Industry

Deal on gas price caps remains elusive as EU summit ends

EU leaders were unable to reach a consensus on capping gas prices at an informal summit on Friday in the Czech capital Prague.

 

The heads of state and government did, however, agree that the bloc would “continue to stand firmly with Ukraine,” showing support for “identifying new financial sources” to support the country in its war with Russia, European Commission President Ursula von der Leyen told reporters at a news conference after the meeting.

 

She said the EU and its 27 members had already allocated in total €19 billion ($18.6 billion) in assistance to the country, adding that the EU would look for new solutions to cover Ukraine’s financial needs.

 

The leaders also gave the green light for setting up a military training mission for the Ukrainian army, a proposal that EU foreign ministers are expected to officially approve at their next meeting on Oct. 17.

 

At the same time, the leaders were unable to find common ground on capping gas prices to mitigate the energy crisis unfolding amid the Russia-Ukraine war. They only showed support for setting up joint gas procurement measures by the end of winter to avoid outbidding each other on markets.

 

Before the meeting, von der Leyen proposed a “roadmap” to the leaders to limit rising energy bills by capping the market price of imported natural gas and reforming the European electricity market.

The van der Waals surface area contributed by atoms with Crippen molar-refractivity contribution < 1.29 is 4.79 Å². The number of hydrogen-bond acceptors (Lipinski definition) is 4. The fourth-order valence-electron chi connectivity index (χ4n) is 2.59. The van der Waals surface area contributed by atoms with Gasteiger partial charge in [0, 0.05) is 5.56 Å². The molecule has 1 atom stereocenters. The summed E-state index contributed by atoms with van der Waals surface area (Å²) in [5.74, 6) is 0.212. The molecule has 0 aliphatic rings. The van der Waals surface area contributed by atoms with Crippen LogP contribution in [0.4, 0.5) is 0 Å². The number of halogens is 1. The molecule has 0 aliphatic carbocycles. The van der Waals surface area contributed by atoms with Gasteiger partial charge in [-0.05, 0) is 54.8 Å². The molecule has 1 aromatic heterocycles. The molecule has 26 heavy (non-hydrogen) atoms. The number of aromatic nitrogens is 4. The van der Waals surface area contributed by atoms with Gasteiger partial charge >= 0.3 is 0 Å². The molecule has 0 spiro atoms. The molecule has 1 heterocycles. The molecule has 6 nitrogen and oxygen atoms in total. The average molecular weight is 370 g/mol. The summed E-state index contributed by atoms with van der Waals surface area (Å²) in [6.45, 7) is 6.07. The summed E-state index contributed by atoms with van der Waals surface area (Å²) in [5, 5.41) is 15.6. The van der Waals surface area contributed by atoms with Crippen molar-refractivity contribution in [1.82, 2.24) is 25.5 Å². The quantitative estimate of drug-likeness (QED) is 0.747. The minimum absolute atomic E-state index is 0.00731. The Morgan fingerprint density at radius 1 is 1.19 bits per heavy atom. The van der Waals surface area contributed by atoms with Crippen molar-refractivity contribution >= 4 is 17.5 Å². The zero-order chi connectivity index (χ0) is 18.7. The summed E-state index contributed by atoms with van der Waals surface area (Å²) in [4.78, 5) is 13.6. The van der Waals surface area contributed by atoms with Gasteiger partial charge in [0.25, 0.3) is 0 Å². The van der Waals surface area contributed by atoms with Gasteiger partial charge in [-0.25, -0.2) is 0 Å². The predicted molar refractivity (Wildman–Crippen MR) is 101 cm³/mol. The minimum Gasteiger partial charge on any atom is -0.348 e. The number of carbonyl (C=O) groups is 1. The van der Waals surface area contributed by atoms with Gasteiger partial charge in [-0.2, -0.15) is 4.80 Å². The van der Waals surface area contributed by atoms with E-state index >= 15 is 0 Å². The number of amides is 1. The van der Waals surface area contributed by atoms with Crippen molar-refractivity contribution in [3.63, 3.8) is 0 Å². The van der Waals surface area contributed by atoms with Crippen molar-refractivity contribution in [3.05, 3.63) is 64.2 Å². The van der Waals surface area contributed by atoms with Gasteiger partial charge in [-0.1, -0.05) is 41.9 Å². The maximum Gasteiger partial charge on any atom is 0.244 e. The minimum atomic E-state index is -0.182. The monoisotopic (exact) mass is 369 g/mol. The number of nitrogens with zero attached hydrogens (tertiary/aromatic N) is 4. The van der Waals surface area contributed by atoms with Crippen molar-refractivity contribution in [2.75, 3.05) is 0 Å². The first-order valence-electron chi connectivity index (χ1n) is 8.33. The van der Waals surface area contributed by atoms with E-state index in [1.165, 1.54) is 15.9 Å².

The leaders discussed a plan on a so-called “corridor for decent prices with reliable partners” on limiting the price of natural gas, as well as another option to “take out the peaks and speculation” from the broader market prices, she said after the summit.

 

As part of an overall reform of the EU market, they also talked about possibilities to curb or decouple the price of gas used to generate electricity. This came after the demand of 15 EU countries, including Spain, France, and Italy.

 

Under the current rules, high gas prices have had an inflationary effect on final electricity bills which is based on the price of the last and most expensive energy source and does not reflect the lower costs of renewables or nuclear power.

 

Von der Leyen promised that the EU executive body would come with more detailed proposals on the subject in the coming weeks.

 

Referring to Germany’s recently announced €200 billion energy support package that critics have said are against EU competition rules, she said: “We have to keep our single market together and we have to avoid fragmentation.”

 

“The bloc’s single market has proven to be our single best asset in times of crisis,” she added, underlining that it must be preserved by assuring a level playing field and avoiding “fragmentation and dispersion.”

 

The European Commission will look into new ways to support European consumers through already existing funds, von der Leyen said.

 

Source: Anadolu Agency